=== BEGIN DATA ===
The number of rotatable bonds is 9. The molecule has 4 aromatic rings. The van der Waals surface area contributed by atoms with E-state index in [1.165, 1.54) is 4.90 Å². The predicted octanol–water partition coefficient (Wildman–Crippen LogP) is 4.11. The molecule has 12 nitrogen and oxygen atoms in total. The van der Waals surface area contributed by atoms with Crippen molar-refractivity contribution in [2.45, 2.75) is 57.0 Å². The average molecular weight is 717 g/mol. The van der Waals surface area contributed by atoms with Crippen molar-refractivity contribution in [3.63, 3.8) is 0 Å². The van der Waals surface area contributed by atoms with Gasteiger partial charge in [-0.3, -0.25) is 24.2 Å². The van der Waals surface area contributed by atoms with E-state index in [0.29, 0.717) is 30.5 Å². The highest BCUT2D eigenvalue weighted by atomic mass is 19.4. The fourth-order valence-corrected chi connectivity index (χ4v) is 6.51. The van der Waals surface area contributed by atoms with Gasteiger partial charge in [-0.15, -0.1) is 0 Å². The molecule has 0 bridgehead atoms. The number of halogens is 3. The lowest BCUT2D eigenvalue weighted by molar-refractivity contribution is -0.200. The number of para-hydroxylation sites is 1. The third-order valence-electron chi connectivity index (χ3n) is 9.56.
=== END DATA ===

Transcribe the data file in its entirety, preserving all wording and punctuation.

The number of rotatable bonds is 9. The molecule has 4 aromatic rings. The van der Waals surface area contributed by atoms with E-state index in [1.165, 1.54) is 4.90 Å². The predicted octanol–water partition coefficient (Wildman–Crippen LogP) is 4.11. The molecule has 12 nitrogen and oxygen atoms in total. The van der Waals surface area contributed by atoms with Crippen molar-refractivity contribution in [2.45, 2.75) is 57.0 Å². The average molecular weight is 717 g/mol. The van der Waals surface area contributed by atoms with Crippen molar-refractivity contribution in [3.63, 3.8) is 0 Å². The van der Waals surface area contributed by atoms with Gasteiger partial charge in [-0.3, -0.25) is 24.2 Å². The van der Waals surface area contributed by atoms with E-state index in [0.29, 0.717) is 30.5 Å². The highest BCUT2D eigenvalue weighted by atomic mass is 19.4. The fourth-order valence-corrected chi connectivity index (χ4v) is 6.51. The van der Waals surface area contributed by atoms with Gasteiger partial charge in [-0.15, -0.1) is 0 Å². The molecule has 0 bridgehead atoms. The number of halogens is 3. The lowest BCUT2D eigenvalue weighted by molar-refractivity contribution is -0.200. The number of para-hydroxylation sites is 1. The third-order valence-electron chi connectivity index (χ3n) is 9.56.